- Variable frequency (ranging from as high as 250kHz and below)
- Constant 50% duty cycle across all of these frequencies
- Capacitor input for changing frequency (150pF lowest to as high as you like)
- Potentiometer for changing frequency
- Output pins
- "built in" power supply
- RC low pass filter
- 555 timer (I'm using the NE version)
- Resistors and capacitors (see schematics for approximate values)
- Cell phone charger as a power supply
- Stuff to solder
Uses (for me anyway)
- Variable clock for some digital logic fun
Teachers! Did you use this instructable in your classroom?
Add a Teacher Note to share how you incorporated it into your lesson.
Step 1: Draw Up Some Schematics Etc.
Also not in the schematics but implied by the design is:
- The port for plugging in variable caps. (wire accordingly to pin 6, 2, and ground)
- same port for plugging in output. (wire accordingly to pin 3 and ground)
- The power cord from an old cell phone charger (wire accordingly to pin 8, 4, and make sure all grounds are the same)
Step 2: Solder It Up and Choose Your Enclosure!
Hot glue if necessary
Step 3: Test Using Oscilloscope
Images above are frequencies with potentiometer at 0 ohms and at full crank (44.3K*). Note a 10K resistor (9.88K measured) is in series with the potentiometer so that when Rb (from schematic) is at "0 ohms" it's actually at 9.88K, and when it is fully cranked it is actually 54.18K.
In this picture a 150pF (code: 151) is used to get the maximum 250KHz allowed by THIS design. Anything lower in capacitance and the 50% duty cycle begins to wane.
Another way to test the duty cycle without an oscilloscope is by using a voltmeter, the voltage should stay approximately the same if 50% duty cycle holds.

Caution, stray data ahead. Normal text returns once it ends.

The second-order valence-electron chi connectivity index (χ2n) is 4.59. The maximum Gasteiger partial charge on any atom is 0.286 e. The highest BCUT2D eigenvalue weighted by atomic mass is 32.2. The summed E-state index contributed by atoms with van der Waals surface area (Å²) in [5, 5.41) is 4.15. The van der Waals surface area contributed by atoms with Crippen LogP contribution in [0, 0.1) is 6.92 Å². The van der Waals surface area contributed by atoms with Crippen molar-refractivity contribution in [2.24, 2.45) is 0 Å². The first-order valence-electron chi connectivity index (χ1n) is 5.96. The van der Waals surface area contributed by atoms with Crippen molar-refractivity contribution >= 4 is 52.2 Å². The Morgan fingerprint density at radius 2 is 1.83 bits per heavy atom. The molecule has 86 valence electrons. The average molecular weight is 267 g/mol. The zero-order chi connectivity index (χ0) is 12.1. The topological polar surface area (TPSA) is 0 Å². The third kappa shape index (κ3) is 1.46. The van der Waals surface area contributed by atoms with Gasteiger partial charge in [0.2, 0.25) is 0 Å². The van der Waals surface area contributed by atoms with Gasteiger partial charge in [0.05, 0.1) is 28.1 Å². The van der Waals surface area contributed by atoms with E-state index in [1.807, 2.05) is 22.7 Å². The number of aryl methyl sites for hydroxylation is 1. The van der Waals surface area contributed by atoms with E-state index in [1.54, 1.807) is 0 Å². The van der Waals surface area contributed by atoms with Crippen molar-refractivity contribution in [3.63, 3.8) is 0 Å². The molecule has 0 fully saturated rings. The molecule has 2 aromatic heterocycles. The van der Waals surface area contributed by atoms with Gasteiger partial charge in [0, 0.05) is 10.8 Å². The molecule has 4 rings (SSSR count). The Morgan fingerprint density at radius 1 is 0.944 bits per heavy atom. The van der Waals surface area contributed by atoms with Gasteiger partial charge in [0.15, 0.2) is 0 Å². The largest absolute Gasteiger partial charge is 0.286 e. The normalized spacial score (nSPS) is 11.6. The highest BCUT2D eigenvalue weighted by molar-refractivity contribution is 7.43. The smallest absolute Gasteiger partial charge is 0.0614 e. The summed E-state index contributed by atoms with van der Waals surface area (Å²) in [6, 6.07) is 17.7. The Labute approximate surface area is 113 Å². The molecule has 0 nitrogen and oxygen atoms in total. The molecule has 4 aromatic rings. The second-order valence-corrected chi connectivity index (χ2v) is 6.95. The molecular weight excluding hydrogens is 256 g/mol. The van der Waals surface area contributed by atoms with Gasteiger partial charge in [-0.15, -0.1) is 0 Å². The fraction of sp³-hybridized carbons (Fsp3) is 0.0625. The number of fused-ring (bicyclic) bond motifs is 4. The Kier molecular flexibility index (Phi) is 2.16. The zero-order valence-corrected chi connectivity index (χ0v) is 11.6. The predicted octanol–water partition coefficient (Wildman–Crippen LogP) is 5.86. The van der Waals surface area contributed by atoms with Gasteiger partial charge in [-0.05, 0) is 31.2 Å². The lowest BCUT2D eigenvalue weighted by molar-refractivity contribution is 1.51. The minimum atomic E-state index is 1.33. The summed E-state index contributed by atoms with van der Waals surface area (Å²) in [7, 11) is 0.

Step 4: Making the Waveforms Sexier
wikipedia RC low pass filter.
Note the low pass filter is only necessary for the lower capacitor values (and hence higher frequencies) and I could have made the filter a little better but I was happy with the wave forms (they look like squares to me!)
p.s. I'd like to say that I calculated the values necessary for the low pass filter using 1/(2piRC) but I just kind of randomly tested what worked until I was satisfied (560 ohm resistor and 3pF cap)
Step 5: Messing Around
When the "low pass" filter has higher capacitor values it starts making these awesome triangle waves I thought that I would show!
Step 6: Improvements
I'm pretty proud of this little thing, and it will happily suit my needs, but just to give some suggestions to improve for next time:
- Build the low pass filter inside of the project
- figure out the problem with the peaks rather than trying to filter out the noise
- Mess around with different valued decoupling capacitors (pin 5)
- Add a port for pin 5
Participated in the
Full Spectrum Laser Contest 2016